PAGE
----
The procedure is usually over within a few minutes. You may feel a slight sting or pain when the needle is inserted into the vein, but this typically goes away quickly.

Arterial blood ammonia test

Most arterial blood draws use an artery in the wrist or groin area or on the inside of the elbow. Your health care provider may apply and remove pressure to test the circulation in the area where they plan to draw your blood. An antiseptic wipe will be used to clean the area. A mild anesthetic may be used to make the procedure less painful.

The health professional will palpate the artery with their fingers and then insert a pre-prepared syringe into the artery. The required blood sample will be collected, and the syringe will be removed. Pressure will be applied to the area for at least several minutes to prevent bleeding.

You may feel slightly more pain with an arterial blood draw than with a venous blood draw. Your level of discomfort may range from a slight sting to moderate pain as the needle is inserted to collect your blood, but discomfort is rarely long-lasting.

After the test

What you can expect after an ammonia test also depends on whether blood is drawn from your vein or an artery.

Venous ammonia test

After the needle is removed from your vein, pressure will be applied to the area to stop bleeding and prevent bruising. You will be given a bandage to cover the area.

You can speak with the health care professional drawing your blood about when to resume normal activities. Serious side effects are rare, but tell your doctor if you have serious or persistent pain, ongoing bleeding, or signs of an infection.

Arterial ammonia test

If the blood sample drawn for your ammonia test was taken from an artery, pressure may be applied for several minutes to prevent excessive bleeding from the collection site. Afterwards, a bandage will be applied to cover the area.

After your blood draw is complete, you may be monitored for complications. Typically, patients experience some soreness and bruising in the area where the blood was drawn. Speak with your doctor immediately if you have an increase in pain, changes to the color of your skin, or signs of infection near the puncture site.

Your health care provider can provide information about when you can return to your normal routine.

Ammonia Test Results

Receiving test results

The results of your ammonia test will usually be available to your doctor within several days. Your doctor may speak with you directly about your test results if your test was performed during a hospital stay. If your test was performed on an outpatient basis at a medical office, laboratory, or hospital, your doctor may contact you to speak with you about your test results.

If you have access to your medical record online, a test report may be uploaded to your online health portal. You may also receive a copy of your test results in the mail.

Interpreting test results

Your laboratory test report will show your measured ammonia level expressed in micrograms per deciliter of blood (μg/dL) or micromoles per liter (μmol/L).

Your test report will also show a reference range that is used to interpret your results. The reference range indicates what the laboratory considers to be an expected level of blood ammonia for a healthy person.

Elevated blood ammonia levels, also known as hyperammonemia, can suggest that the body is not effectively processing or eliminating ammonia. High ammonia levels can occur as a result of a wide range of health problems including liver failure, genetic disorders of the urea cycle, kidney disease, and a condition called Reye syndrome. When ammonia levels are too high, other tests are usually needed to help identify the exact cause.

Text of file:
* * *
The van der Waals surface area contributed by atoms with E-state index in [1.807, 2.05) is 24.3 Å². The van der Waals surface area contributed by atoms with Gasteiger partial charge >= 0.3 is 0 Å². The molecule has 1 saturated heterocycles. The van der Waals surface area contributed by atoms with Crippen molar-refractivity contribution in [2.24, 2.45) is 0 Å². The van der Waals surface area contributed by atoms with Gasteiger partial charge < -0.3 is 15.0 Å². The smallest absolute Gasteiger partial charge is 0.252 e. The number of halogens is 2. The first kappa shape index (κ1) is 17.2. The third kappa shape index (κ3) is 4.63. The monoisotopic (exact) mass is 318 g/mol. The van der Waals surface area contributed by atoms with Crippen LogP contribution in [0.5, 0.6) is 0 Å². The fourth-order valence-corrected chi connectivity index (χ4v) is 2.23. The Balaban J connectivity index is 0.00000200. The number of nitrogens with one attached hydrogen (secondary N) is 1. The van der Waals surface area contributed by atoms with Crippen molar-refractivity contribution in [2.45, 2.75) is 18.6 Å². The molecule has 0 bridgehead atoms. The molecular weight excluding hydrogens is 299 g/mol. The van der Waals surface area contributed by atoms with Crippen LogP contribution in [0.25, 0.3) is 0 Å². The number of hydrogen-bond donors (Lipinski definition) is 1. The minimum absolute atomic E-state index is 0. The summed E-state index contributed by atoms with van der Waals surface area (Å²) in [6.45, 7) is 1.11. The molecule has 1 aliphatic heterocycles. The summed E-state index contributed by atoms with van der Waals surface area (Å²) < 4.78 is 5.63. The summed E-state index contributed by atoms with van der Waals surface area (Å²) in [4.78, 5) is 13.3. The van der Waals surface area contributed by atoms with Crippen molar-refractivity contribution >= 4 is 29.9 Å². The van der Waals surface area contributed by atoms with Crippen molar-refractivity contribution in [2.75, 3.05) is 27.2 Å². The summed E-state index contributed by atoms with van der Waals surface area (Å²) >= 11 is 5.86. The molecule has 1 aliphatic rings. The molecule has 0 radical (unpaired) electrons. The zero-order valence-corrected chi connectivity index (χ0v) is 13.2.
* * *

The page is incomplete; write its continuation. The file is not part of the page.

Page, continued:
Results of ammonia testing are interpreted based on your individual situation. This includes considering your symptoms, age, underlying medical conditions, and the results of any other tests that have been performed. Working with your doctor is the best way to understand what your test result means for your health.

Are test results accurate?

Testing to measure ammonia levels is generally regarded as accurate. However, no laboratory test is perfect, and some factors may impact the reliability of your test results.

Factors such as prolonged fist clenching and tourniquet use during your blood draw can impact the accuracy of your result. Taking certain medications, smoking cigarettes, or drinking alcohol before your test can increase blood ammonia levels. It is important to speak with your doctor about any special test preparation and closely follow any instructions in order to enhance the reliability of your test result.

Do I need follow-up tests?

An ammonia test provides information about the level of ammonia in the blood, but it can’t be used alone to diagnose an underlying health condition. If ammonia levels are too high, follow-up testing is typically needed to understand the cause.

Follow-up for an abnormal test result could include a variety of tests depending on the suspected cause of elevated ammonia levels. Your doctor may recommend additional blood work or imaging scans. Doctors may also perform tests to evaluate cognitive function.

If your test result shows an elevated blood ammonia level, you can speak with your health care provider about what other tests may be recommended.

Questions for your doctor about test results

As you review the results of your ammonia test with your doctor, it may be helpful to ask the following questions:

  • What does the result of my ammonia test mean for my health?
  • What other tests do you recommend for me at this time?
  • When do I need another ammonia test?
  • Do you recommend any treatment for me based on my test results?
  • Are there symptoms I should watch for and report to my medical team?

Related Tests

Ammonia testing in children

Ammonia testing may be performed in newborns, children, and adolescents who have symptoms that could be caused by Reye syndrome, which is a condition that can occur in children after a viral illness. Testing may also be recommended in children who have symptoms or a family history of a genetic urea cycle disorder.

Symptoms that may prompt ammonia testing in children can include:

  • Irritability
  • Seizures
  • Sleepiness or lack of energy
  • Vomiting
  • Infection

What is considered a healthy blood ammonia level varies by age. Healthy children generally have a higher blood ammonia level than is expected for a healthy adult. Your child’s doctor can best interpret ammonia test results based on your child’s age and symptoms.